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Census 2010 is Coming (As Though You Didn't Know)

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Census 2010 is Coming (As Though You Didn't Know)

By nyssbdcrn
Published: February 16, 2010

I was reading this story a month or two back about this onerous-sounding census. Apparently, there was this couple that had to travel around 100km (c. 60 miles) just to get counted. Worse, she was at least eight months pregnant and they were traveling on foot or on donkey. Oh, yeah, it was in the Biblical book of Luke*, and it begins: In those days Caesar Augustus issued a decree that a census should be taken of the entire Roman world. (This was the first census that took place while Quirinius was governor of Syria.) And everyone went to his own town to register.

Conversely, the US Census in 2010 is pretty straightforward, with 10 questions for the householder, and fewer for others in the residence. However, for some reason, there seems to be a lot of conflict and confusion. One issue involves what happens when people live in more than one location during substantial parts of the year, such as people in northern states who winter in the South. The Census Bureau will count people who have two residences 'where they spend the majority of their time. People should decide where they spend the majority of their time and fill out the census form sent to that address. If a respondent tells a census taker that they consider their northern address to be their home, even if they happened to still be staying at their southern home on Census Day, the census taker will record the residents at their northern address.'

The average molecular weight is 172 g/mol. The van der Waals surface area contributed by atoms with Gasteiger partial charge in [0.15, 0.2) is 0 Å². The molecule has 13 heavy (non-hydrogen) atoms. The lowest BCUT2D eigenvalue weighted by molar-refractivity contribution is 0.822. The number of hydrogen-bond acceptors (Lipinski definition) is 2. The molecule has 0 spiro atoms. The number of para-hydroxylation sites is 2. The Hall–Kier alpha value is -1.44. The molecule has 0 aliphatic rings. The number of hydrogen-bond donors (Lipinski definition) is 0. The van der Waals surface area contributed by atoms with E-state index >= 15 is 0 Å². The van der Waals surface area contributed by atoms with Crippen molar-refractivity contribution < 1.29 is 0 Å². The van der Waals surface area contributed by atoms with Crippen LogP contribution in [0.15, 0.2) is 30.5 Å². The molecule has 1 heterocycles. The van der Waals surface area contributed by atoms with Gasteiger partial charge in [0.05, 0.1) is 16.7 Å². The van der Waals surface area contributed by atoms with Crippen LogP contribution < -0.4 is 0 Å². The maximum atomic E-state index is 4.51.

Unfortunately, I have read erroneous reports, even in my local paper, that the citizens should choose which place to be counted. The truth is that the Census will attempt to count who is at each adddress and for how long, determining the allocation. While the Census mission is to count every person in the country, the methodology involves creating a Master Address File so that a form can go to every residential address.

Then there are the deliberate attempts to cause confusion in the Census. *The Census Bureau has become concerned about misleading mailings, fearing that citizens would disregard the real form when it arrived. There is also a *census e-mail scam misappropriating the Better Business Bureau's name. The message, basically, is that one only needed to give the Census taker the number of people at the address. And the *BBB was NOT happy about it.

I was conversing with some data buddies, and they believe, to a person, that some information users will be disappointed when the Census figures start coming out because they'll be looking for those 'long-form' numbers about household income, housing stock, ancestry and the like that aren't ASKED in the 2010 Census. Those data elements are now being captured in the American Community Survey.

If folks return their forms completely and in a timely fashion, it will save the taxpayers considerable amount of money. Inevitably, though, the Census Bureau will have to send out enumerators to collect information. The US Census Bureau, an Equal Opportunity Employer, is recruiting NOW to hire people for temporary part-time census takers for the 2010 Census. Get details here.

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